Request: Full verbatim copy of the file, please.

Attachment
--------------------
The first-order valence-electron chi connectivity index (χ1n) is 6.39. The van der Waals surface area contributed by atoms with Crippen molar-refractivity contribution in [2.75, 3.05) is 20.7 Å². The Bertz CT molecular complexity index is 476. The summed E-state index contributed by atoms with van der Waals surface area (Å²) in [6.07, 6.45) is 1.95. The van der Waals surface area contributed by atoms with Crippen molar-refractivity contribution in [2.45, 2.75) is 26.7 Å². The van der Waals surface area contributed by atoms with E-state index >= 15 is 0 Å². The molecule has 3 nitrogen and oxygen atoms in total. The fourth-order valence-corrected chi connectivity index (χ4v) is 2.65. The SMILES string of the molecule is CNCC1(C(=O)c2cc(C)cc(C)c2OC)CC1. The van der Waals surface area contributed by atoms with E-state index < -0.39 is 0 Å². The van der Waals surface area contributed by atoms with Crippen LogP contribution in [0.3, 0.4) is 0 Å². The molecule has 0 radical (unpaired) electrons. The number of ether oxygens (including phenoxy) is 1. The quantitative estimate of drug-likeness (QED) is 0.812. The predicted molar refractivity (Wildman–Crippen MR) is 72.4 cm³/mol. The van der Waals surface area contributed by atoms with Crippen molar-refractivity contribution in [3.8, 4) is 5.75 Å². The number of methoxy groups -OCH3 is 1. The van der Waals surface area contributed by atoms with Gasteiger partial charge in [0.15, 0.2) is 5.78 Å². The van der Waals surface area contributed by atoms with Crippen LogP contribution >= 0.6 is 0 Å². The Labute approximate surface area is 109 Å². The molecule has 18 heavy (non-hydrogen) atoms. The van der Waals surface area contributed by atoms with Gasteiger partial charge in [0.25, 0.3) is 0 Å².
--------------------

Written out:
The first-order valence-electron chi connectivity index (χ1n) is 6.39. The van der Waals surface area contributed by atoms with Crippen molar-refractivity contribution in [2.75, 3.05) is 20.7 Å². The Bertz CT molecular complexity index is 476. The summed E-state index contributed by atoms with van der Waals surface area (Å²) in [6.07, 6.45) is 1.95. The van der Waals surface area contributed by atoms with Crippen molar-refractivity contribution in [2.45, 2.75) is 26.7 Å². The van der Waals surface area contributed by atoms with E-state index >= 15 is 0 Å². The molecule has 3 nitrogen and oxygen atoms in total. The fourth-order valence-corrected chi connectivity index (χ4v) is 2.65. The SMILES string of the molecule is CNCC1(C(=O)c2cc(C)cc(C)c2OC)CC1. The van der Waals surface area contributed by atoms with E-state index < -0.39 is 0 Å². The van der Waals surface area contributed by atoms with Crippen LogP contribution in [0.3, 0.4) is 0 Å². The molecule has 0 radical (unpaired) electrons. The number of ether oxygens (including phenoxy) is 1. The quantitative estimate of drug-likeness (QED) is 0.812. The predicted molar refractivity (Wildman–Crippen MR) is 72.4 cm³/mol. The van der Waals surface area contributed by atoms with Crippen molar-refractivity contribution in [3.8, 4) is 5.75 Å². The number of methoxy groups -OCH3 is 1. The van der Waals surface area contributed by atoms with Gasteiger partial charge in [0.15, 0.2) is 5.78 Å². The van der Waals surface area contributed by atoms with Crippen LogP contribution >= 0.6 is 0 Å². The Labute approximate surface area is 109 Å². The molecule has 18 heavy (non-hydrogen) atoms. The van der Waals surface area contributed by atoms with Gasteiger partial charge in [0.25, 0.3) is 0 Å².